Four-year-olds distinguish knowledgeable from accurate informants

Monday, 22 August 2011


As they grow, children learn a lot about the world from what other people tell them. Along the way, they have to figure out who is a reliable source of information.

As they grow, children learn a lot about the world from what other people tell them. Along the way, they have to figure out who is a reliable source of information.

A new study by Shiri Einav of Oxford Brookes University and Elizabeth Robinson of Warwick University, to be published in Psychological Science, finds that when children reach around four years old, they start noticing whether someone is independently knowledgeable or if they’re just getting the answers from someone else.

Earlier studies have found that children as young as three pay attention to whether someone is an accurate information source. If someone gives correct information, they’ll go back to that person for more answers.

But Einav thought there was more to the story: “If you give a correct response it doesn’t necessarily mean you’re knowledgeable about a particular topic ,” she says. “You could be accurate because you asked someone else for help or you could be accurate by a complete fluke.”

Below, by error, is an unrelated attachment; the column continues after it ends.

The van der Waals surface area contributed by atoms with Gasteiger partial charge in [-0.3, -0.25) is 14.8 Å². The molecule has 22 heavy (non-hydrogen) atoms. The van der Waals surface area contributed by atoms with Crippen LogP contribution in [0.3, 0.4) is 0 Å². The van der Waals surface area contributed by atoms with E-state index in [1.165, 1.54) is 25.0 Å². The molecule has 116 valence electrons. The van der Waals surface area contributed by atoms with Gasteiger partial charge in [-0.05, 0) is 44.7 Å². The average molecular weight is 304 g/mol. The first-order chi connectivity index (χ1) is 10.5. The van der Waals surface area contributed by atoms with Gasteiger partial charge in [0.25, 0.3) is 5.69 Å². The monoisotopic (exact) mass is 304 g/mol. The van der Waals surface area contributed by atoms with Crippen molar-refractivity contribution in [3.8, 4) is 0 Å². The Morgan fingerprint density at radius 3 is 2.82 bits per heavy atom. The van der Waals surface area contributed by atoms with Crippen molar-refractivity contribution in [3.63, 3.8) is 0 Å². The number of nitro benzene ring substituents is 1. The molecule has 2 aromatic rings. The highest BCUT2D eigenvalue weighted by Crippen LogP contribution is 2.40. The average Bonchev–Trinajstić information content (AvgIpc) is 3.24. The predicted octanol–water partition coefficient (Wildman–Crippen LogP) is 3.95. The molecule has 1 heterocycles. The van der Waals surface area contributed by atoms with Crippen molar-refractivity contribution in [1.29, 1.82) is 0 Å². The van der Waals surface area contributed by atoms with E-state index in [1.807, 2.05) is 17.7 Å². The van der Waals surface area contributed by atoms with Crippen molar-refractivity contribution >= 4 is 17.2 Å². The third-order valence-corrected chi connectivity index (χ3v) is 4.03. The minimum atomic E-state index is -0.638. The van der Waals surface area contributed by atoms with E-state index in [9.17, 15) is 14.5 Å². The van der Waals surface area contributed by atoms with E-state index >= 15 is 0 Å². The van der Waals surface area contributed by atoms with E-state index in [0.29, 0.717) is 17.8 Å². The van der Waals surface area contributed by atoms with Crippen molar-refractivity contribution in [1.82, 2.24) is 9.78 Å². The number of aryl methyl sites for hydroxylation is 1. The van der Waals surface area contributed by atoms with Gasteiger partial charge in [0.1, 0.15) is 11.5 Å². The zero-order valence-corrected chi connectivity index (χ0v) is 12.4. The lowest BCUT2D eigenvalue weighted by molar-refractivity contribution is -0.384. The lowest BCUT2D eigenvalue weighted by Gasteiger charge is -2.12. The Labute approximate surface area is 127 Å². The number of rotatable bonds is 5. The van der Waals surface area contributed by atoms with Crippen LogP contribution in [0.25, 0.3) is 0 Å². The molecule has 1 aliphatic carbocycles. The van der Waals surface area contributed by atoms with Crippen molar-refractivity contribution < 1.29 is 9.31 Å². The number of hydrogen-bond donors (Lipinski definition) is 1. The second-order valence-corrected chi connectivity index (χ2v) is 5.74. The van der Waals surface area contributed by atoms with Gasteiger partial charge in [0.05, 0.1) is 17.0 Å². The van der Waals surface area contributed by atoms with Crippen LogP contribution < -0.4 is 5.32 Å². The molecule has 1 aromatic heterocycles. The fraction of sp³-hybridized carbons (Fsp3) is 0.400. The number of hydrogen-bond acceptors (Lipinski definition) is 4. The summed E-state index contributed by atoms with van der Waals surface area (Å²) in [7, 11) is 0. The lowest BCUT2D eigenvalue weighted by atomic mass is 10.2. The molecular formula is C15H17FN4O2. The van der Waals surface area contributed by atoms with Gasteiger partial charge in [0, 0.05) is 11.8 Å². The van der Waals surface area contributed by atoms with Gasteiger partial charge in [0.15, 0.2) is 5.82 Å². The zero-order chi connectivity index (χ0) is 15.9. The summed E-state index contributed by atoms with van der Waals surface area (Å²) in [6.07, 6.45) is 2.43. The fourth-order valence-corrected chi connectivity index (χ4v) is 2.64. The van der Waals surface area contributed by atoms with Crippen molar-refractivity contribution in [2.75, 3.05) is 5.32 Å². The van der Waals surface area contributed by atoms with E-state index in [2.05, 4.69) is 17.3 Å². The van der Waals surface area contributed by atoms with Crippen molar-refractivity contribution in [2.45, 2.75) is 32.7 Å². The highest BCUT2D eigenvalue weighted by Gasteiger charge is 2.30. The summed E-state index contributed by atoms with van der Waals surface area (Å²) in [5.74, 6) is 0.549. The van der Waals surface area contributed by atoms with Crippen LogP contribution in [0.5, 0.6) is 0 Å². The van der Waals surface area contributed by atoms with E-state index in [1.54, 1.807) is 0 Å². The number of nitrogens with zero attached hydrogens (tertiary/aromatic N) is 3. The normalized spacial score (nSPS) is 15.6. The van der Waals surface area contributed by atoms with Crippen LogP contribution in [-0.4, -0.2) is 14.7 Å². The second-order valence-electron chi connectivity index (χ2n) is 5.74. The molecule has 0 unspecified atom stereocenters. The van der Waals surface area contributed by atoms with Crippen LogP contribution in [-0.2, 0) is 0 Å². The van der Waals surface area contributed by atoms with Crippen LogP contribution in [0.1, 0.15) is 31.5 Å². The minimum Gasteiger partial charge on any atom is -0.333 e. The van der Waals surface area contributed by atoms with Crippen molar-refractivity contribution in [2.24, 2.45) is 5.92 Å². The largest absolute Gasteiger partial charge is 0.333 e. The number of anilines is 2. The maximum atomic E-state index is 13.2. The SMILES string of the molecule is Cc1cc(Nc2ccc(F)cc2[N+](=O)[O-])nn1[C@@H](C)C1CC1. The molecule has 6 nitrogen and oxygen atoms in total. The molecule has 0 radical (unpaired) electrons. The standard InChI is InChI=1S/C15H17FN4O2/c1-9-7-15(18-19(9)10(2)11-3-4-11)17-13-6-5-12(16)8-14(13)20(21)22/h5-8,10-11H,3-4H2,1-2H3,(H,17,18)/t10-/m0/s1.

So she set out to discover whether children assessing the reliability of others take into account the reasons for their accuracy.

For the study, Einav and Robinson used puppets and a teddy bear to test children. A child would hold up a picture of an elephant, cow, or rabbit for each puppet to identify. Both puppets labelled all animals correctly but one puppet always knew the answer without any help, whereas the other puppet always relied on getting the answers from Ted.

Then, Ted was removed so he couldn’t help the puppets anymore and the child was given a picture of an unfamiliar animal—a mongoose—and asked which puppet could tell them what it was.

Three-year-olds were equally likely to choose the puppet who’d known the answers on its own and the puppet that got help from Ted. But four- and five-year-olds were more discriminating: They invested more trust in the puppet whose accuracy reflected independent knowledge rather than depending on an external source.

“From the age of around four, children’s evaluation skills are quite sophisticated.” Einav says. “They’re able to distinguish someone who’s truly knowledgeable from someone who’s given them a right answer but doesn’t necessarily deserve long-term trust.”

This useful skill allows children to seek out people who are likely to be particularly beneficial for their learning.